Reliability and Longitudinal Course of Itch/Scratch Severity in Adults With Atopic Dermatitis

Mindy R Hong, Donald Lei, Muhammad Yousaf, Rajeev Chavda, Sylvie Gabriel, Sherief R Janmohamed, Jonathan I Silverberg

Research output: Contribution to journalArticlepeer-review

3 Citations (Scopus)


BACKGROUND: Itch is a complex and burdensome symptom in atopic dermatitis (AD). Severity of scratching/excoriation (SCORAD-scratch) has been found to be a valid measure of itch in AD. However, little is known about the longitudinal course of scratching/excoriations in AD.

METHODS: A prospective, dermatology practice-based study was performed of adults with AD (N = 399). The patients were assessed at baseline and approximately 6, 12, 18, and 24 months.

RESULTS: Severity of excoriations correlated best with the Numerical Rating Scale-worst itch (Spearman correlation, ρ = 0.50), followed by a Patient-Reported Outcome Measurement Information System Itch Questionnaire-scratching behavior T score (ρ = 0.48), Numerical Rating Scale-average itch (ρ = 0.41), relative frequency of itch (ρ = 0.36), and frequency of itch from eczema (ρ = 0.29, all P < 0.0001). Scratching severity showed good reliability (intraclass correlation coefficient range = 0.62-0.69). Overall, 30.6% and 5.5% had moderate (2) or severe (3) SCORAD-scratch scores. Among patients with baseline moderate (2) or severe (3) SCORAD-scratch scores, 18.9% and 13.6% continued to have moderate or severe scores at 1 or more follow-up visits. In repeated-measures regression models, persistent SCORAD-scratch scores were associated with baseline severity of excoriations (adjusted β [95% confidence interval] = 0.51 [0.37 to 0.65]), Medicaid insurance (-0.35 [-0.65 to -0.04]), and Eczema Area and Severity Index scores (0.03 [0.02 to 0.04]).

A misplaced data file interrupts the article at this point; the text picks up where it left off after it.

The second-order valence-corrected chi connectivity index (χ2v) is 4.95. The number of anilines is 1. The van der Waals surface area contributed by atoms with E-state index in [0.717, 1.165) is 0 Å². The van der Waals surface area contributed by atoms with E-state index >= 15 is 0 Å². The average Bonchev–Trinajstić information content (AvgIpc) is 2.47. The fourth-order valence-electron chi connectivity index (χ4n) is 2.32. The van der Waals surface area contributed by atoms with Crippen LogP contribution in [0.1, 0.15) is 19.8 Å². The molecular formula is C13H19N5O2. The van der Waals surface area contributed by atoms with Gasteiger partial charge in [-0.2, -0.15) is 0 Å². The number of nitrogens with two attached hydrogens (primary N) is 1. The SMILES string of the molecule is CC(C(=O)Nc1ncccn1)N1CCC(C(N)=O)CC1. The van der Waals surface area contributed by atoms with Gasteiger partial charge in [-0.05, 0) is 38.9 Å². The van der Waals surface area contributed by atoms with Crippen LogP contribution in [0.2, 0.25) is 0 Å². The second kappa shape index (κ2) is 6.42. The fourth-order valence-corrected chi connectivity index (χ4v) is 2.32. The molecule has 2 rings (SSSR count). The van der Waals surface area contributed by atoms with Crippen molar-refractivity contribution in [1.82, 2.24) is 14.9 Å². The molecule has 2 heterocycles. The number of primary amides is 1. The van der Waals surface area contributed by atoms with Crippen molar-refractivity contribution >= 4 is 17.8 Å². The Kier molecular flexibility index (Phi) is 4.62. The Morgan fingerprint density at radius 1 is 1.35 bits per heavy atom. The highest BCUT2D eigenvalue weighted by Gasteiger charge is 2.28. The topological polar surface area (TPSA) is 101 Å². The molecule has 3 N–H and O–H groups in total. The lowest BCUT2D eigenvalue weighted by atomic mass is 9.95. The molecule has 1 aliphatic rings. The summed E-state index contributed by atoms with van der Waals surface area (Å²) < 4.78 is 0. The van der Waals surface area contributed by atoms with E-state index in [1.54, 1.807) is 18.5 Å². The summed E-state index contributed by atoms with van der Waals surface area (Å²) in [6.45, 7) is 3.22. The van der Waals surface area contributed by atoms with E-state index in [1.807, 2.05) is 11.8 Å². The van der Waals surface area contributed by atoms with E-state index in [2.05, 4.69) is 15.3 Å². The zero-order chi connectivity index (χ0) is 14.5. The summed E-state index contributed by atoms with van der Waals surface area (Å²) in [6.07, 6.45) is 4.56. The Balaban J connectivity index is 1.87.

CONCLUSIONS: Adult AD patients had a heterogeneous longitudinal course with fluctuating severity of excoriations.

Original languageEnglish
Pages (from-to)S28-S32
Number of pages5
JournalContact Dermatitis
Issue number1S
Early online date2021
Publication statusPublished - Oct 2021

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  • Itch/Scratch
  • Atopic Dermatitis


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